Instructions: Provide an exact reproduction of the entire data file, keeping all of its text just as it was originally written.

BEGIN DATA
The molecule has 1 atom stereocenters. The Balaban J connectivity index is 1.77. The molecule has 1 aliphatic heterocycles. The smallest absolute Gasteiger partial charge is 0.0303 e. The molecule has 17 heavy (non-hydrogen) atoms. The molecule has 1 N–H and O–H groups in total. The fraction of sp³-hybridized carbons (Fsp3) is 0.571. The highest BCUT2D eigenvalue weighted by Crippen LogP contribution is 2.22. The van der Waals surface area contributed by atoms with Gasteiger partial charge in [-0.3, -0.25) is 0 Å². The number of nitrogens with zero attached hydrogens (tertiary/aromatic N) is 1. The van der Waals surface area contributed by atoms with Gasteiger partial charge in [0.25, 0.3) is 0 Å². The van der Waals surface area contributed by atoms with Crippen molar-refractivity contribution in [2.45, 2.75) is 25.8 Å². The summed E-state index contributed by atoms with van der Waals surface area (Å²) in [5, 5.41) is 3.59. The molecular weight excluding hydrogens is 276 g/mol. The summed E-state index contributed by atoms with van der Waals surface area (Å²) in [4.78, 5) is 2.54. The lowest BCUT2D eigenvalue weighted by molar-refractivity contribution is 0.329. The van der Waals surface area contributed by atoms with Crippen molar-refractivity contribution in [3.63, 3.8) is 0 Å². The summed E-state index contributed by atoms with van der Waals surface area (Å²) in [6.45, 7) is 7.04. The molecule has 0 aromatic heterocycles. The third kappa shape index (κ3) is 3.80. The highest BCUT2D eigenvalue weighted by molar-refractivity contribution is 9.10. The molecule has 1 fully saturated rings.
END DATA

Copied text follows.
The molecule has 1 atom stereocenters. The Balaban J connectivity index is 1.77. The molecule has 1 aliphatic heterocycles. The smallest absolute Gasteiger partial charge is 0.0303 e. The molecule has 17 heavy (non-hydrogen) atoms. The molecule has 1 N–H and O–H groups in total. The fraction of sp³-hybridized carbons (Fsp3) is 0.571. The highest BCUT2D eigenvalue weighted by Crippen LogP contribution is 2.22. The van der Waals surface area contributed by atoms with Gasteiger partial charge in [-0.3, -0.25) is 0 Å². The number of nitrogens with zero attached hydrogens (tertiary/aromatic N) is 1. The van der Waals surface area contributed by atoms with Gasteiger partial charge in [0.25, 0.3) is 0 Å². The van der Waals surface area contributed by atoms with Crippen molar-refractivity contribution in [2.45, 2.75) is 25.8 Å². The summed E-state index contributed by atoms with van der Waals surface area (Å²) in [5, 5.41) is 3.59. The molecular weight excluding hydrogens is 276 g/mol. The summed E-state index contributed by atoms with van der Waals surface area (Å²) in [4.78, 5) is 2.54. The lowest BCUT2D eigenvalue weighted by molar-refractivity contribution is 0.329. The van der Waals surface area contributed by atoms with Crippen molar-refractivity contribution in [3.63, 3.8) is 0 Å². The summed E-state index contributed by atoms with van der Waals surface area (Å²) in [6.45, 7) is 7.04. The molecule has 0 aromatic heterocycles. The third kappa shape index (κ3) is 3.80. The highest BCUT2D eigenvalue weighted by molar-refractivity contribution is 9.10. The molecule has 1 fully saturated rings.